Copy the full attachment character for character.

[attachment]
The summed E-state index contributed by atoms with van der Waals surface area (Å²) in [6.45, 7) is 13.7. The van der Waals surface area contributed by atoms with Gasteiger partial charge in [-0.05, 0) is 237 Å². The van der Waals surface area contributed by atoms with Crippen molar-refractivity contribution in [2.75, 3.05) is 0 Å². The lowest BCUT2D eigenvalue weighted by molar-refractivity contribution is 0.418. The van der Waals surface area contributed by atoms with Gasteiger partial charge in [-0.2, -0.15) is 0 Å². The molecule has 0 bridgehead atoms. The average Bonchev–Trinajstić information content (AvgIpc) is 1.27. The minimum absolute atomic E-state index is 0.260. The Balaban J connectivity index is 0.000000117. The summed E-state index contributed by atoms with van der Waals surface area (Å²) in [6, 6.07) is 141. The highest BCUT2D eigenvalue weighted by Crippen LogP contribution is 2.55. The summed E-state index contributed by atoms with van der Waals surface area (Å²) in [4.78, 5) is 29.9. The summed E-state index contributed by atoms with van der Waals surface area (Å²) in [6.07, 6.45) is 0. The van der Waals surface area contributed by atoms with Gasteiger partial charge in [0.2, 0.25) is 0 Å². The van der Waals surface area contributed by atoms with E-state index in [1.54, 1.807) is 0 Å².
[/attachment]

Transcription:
The summed E-state index contributed by atoms with van der Waals surface area (Å²) in [6.45, 7) is 13.7. The van der Waals surface area contributed by atoms with Gasteiger partial charge in [-0.05, 0) is 237 Å². The van der Waals surface area contributed by atoms with Crippen molar-refractivity contribution in [2.75, 3.05) is 0 Å². The lowest BCUT2D eigenvalue weighted by molar-refractivity contribution is 0.418. The van der Waals surface area contributed by atoms with Gasteiger partial charge in [-0.2, -0.15) is 0 Å². The molecule has 0 bridgehead atoms. The average Bonchev–Trinajstić information content (AvgIpc) is 1.27. The minimum absolute atomic E-state index is 0.260. The Balaban J connectivity index is 0.000000117. The summed E-state index contributed by atoms with van der Waals surface area (Å²) in [6, 6.07) is 141. The highest BCUT2D eigenvalue weighted by Crippen LogP contribution is 2.55. The summed E-state index contributed by atoms with van der Waals surface area (Å²) in [4.78, 5) is 29.9. The summed E-state index contributed by atoms with van der Waals surface area (Å²) in [6.07, 6.45) is 0. The van der Waals surface area contributed by atoms with Gasteiger partial charge in [0.2, 0.25) is 0 Å². The van der Waals surface area contributed by atoms with E-state index in [1.54, 1.807) is 0 Å².